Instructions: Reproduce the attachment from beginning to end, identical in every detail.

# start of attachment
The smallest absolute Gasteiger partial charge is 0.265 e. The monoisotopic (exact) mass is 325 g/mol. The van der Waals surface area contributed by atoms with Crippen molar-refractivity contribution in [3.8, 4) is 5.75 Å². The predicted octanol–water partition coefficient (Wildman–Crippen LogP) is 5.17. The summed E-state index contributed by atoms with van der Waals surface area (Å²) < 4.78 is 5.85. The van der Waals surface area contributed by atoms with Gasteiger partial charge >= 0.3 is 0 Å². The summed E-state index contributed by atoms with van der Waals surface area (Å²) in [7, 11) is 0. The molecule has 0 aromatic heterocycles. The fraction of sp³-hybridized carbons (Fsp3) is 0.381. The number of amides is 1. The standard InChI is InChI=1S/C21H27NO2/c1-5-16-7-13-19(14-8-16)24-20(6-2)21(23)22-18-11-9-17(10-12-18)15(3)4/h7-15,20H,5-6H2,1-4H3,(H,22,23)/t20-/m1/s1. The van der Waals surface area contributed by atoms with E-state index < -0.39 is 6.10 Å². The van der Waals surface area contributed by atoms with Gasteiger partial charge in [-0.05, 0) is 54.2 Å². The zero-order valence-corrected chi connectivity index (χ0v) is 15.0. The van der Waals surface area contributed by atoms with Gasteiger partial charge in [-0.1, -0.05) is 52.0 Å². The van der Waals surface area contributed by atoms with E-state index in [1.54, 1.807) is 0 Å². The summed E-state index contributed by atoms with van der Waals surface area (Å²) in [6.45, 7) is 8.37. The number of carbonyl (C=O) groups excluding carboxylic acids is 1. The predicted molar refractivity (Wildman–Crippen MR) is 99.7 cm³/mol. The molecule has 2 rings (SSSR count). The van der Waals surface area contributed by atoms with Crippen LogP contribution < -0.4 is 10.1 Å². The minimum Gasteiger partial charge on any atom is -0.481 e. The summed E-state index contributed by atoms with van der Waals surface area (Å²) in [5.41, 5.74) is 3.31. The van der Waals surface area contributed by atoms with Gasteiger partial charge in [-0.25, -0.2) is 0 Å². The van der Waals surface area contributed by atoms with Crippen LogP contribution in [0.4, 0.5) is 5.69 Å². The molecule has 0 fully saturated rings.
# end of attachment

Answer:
The smallest absolute Gasteiger partial charge is 0.265 e. The monoisotopic (exact) mass is 325 g/mol. The van der Waals surface area contributed by atoms with Crippen molar-refractivity contribution in [3.8, 4) is 5.75 Å². The predicted octanol–water partition coefficient (Wildman–Crippen LogP) is 5.17. The summed E-state index contributed by atoms with van der Waals surface area (Å²) < 4.78 is 5.85. The van der Waals surface area contributed by atoms with Gasteiger partial charge >= 0.3 is 0 Å². The summed E-state index contributed by atoms with van der Waals surface area (Å²) in [7, 11) is 0. The molecule has 0 aromatic heterocycles. The fraction of sp³-hybridized carbons (Fsp3) is 0.381. The number of amides is 1. The standard InChI is InChI=1S/C21H27NO2/c1-5-16-7-13-19(14-8-16)24-20(6-2)21(23)22-18-11-9-17(10-12-18)15(3)4/h7-15,20H,5-6H2,1-4H3,(H,22,23)/t20-/m1/s1. The van der Waals surface area contributed by atoms with E-state index < -0.39 is 6.10 Å². The van der Waals surface area contributed by atoms with Gasteiger partial charge in [-0.05, 0) is 54.2 Å². The zero-order valence-corrected chi connectivity index (χ0v) is 15.0. The van der Waals surface area contributed by atoms with Gasteiger partial charge in [-0.1, -0.05) is 52.0 Å². The van der Waals surface area contributed by atoms with E-state index in [1.54, 1.807) is 0 Å². The summed E-state index contributed by atoms with van der Waals surface area (Å²) in [6.45, 7) is 8.37. The number of carbonyl (C=O) groups excluding carboxylic acids is 1. The predicted molar refractivity (Wildman–Crippen MR) is 99.7 cm³/mol. The molecule has 2 rings (SSSR count). The van der Waals surface area contributed by atoms with Crippen LogP contribution < -0.4 is 10.1 Å². The minimum Gasteiger partial charge on any atom is -0.481 e. The summed E-state index contributed by atoms with van der Waals surface area (Å²) in [5.41, 5.74) is 3.31. The van der Waals surface area contributed by atoms with Gasteiger partial charge in [-0.25, -0.2) is 0 Å². The van der Waals surface area contributed by atoms with Crippen LogP contribution in [0.4, 0.5) is 5.69 Å². The molecule has 0 fully saturated rings.